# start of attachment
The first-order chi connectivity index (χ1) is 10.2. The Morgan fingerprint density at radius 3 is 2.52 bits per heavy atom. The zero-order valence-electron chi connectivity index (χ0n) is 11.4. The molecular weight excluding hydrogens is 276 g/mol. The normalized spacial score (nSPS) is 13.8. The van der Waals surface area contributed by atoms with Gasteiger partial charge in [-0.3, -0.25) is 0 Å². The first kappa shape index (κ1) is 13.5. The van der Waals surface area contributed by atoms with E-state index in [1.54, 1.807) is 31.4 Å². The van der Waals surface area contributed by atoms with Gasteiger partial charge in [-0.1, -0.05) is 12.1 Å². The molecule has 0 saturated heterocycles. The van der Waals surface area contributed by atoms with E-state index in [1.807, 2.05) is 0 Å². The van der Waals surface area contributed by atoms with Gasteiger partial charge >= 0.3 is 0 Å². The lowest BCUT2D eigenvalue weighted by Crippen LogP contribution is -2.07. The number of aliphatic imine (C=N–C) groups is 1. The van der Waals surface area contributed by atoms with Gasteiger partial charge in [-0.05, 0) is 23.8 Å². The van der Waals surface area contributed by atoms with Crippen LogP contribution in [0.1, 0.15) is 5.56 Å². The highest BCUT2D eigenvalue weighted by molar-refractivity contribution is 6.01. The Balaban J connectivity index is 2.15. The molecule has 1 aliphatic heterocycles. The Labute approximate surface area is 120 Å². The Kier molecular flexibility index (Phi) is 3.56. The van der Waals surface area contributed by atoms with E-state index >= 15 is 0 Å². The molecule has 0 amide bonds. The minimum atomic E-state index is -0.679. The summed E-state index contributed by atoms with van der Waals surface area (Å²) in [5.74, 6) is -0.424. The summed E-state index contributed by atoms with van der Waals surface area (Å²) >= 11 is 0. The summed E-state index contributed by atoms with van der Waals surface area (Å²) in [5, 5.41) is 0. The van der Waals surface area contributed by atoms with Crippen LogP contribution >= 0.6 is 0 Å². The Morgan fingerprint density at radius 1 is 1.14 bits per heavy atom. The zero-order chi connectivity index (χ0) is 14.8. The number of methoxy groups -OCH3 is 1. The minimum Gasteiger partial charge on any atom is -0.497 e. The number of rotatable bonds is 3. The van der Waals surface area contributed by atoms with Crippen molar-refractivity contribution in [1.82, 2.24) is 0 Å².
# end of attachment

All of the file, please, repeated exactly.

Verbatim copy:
The first-order chi connectivity index (χ1) is 10.2. The Morgan fingerprint density at radius 3 is 2.52 bits per heavy atom. The zero-order valence-electron chi connectivity index (χ0n) is 11.4. The molecular weight excluding hydrogens is 276 g/mol. The normalized spacial score (nSPS) is 13.8. The van der Waals surface area contributed by atoms with Gasteiger partial charge in [-0.3, -0.25) is 0 Å². The first kappa shape index (κ1) is 13.5. The van der Waals surface area contributed by atoms with E-state index in [1.54, 1.807) is 31.4 Å². The van der Waals surface area contributed by atoms with Gasteiger partial charge in [-0.1, -0.05) is 12.1 Å². The molecule has 0 saturated heterocycles. The van der Waals surface area contributed by atoms with E-state index in [1.807, 2.05) is 0 Å². The van der Waals surface area contributed by atoms with Gasteiger partial charge >= 0.3 is 0 Å². The lowest BCUT2D eigenvalue weighted by Crippen LogP contribution is -2.07. The number of aliphatic imine (C=N–C) groups is 1. The van der Waals surface area contributed by atoms with Gasteiger partial charge in [-0.05, 0) is 23.8 Å². The van der Waals surface area contributed by atoms with Crippen LogP contribution in [0.1, 0.15) is 5.56 Å². The highest BCUT2D eigenvalue weighted by molar-refractivity contribution is 6.01. The Balaban J connectivity index is 2.15. The molecule has 1 aliphatic heterocycles. The Labute approximate surface area is 120 Å². The Kier molecular flexibility index (Phi) is 3.56. The van der Waals surface area contributed by atoms with E-state index >= 15 is 0 Å². The molecule has 0 amide bonds. The minimum atomic E-state index is -0.679. The summed E-state index contributed by atoms with van der Waals surface area (Å²) in [5.74, 6) is -0.424. The summed E-state index contributed by atoms with van der Waals surface area (Å²) >= 11 is 0. The summed E-state index contributed by atoms with van der Waals surface area (Å²) in [5, 5.41) is 0. The van der Waals surface area contributed by atoms with Crippen LogP contribution >= 0.6 is 0 Å². The Morgan fingerprint density at radius 1 is 1.14 bits per heavy atom. The zero-order chi connectivity index (χ0) is 14.8. The number of methoxy groups -OCH3 is 1. The minimum Gasteiger partial charge on any atom is -0.497 e. The number of rotatable bonds is 3. The van der Waals surface area contributed by atoms with Crippen molar-refractivity contribution in [1.82, 2.24) is 0 Å².